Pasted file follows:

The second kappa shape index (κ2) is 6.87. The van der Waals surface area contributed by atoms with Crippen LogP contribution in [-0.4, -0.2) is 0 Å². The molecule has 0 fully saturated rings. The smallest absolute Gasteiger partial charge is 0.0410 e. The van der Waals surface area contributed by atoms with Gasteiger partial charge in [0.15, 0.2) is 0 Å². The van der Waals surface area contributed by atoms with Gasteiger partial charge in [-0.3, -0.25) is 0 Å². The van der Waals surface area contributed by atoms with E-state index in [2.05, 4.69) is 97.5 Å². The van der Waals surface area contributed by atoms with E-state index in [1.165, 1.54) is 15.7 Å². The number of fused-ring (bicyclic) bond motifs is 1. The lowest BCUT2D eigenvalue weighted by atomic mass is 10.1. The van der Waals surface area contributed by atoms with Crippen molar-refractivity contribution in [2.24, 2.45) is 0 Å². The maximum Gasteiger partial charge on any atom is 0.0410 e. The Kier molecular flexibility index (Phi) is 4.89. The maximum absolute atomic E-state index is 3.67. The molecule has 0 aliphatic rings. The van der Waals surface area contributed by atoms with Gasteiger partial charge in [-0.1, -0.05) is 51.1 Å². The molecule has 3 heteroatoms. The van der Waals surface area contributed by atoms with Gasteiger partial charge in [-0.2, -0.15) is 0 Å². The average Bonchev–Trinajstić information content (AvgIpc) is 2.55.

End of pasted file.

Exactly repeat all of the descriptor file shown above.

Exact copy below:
The second kappa shape index (κ2) is 6.87. The van der Waals surface area contributed by atoms with Crippen LogP contribution in [-0.4, -0.2) is 0 Å². The molecule has 0 fully saturated rings. The smallest absolute Gasteiger partial charge is 0.0410 e. The van der Waals surface area contributed by atoms with Gasteiger partial charge in [0.15, 0.2) is 0 Å². The van der Waals surface area contributed by atoms with Gasteiger partial charge in [-0.3, -0.25) is 0 Å². The van der Waals surface area contributed by atoms with E-state index in [2.05, 4.69) is 97.5 Å². The van der Waals surface area contributed by atoms with E-state index in [1.165, 1.54) is 15.7 Å². The number of fused-ring (bicyclic) bond motifs is 1. The lowest BCUT2D eigenvalue weighted by atomic mass is 10.1. The van der Waals surface area contributed by atoms with Crippen molar-refractivity contribution in [2.24, 2.45) is 0 Å². The maximum Gasteiger partial charge on any atom is 0.0410 e. The Kier molecular flexibility index (Phi) is 4.89. The maximum absolute atomic E-state index is 3.67. The molecule has 0 aliphatic rings. The van der Waals surface area contributed by atoms with Gasteiger partial charge in [-0.1, -0.05) is 51.1 Å². The molecule has 3 heteroatoms. The van der Waals surface area contributed by atoms with Gasteiger partial charge in [-0.2, -0.15) is 0 Å². The average Bonchev–Trinajstić information content (AvgIpc) is 2.55.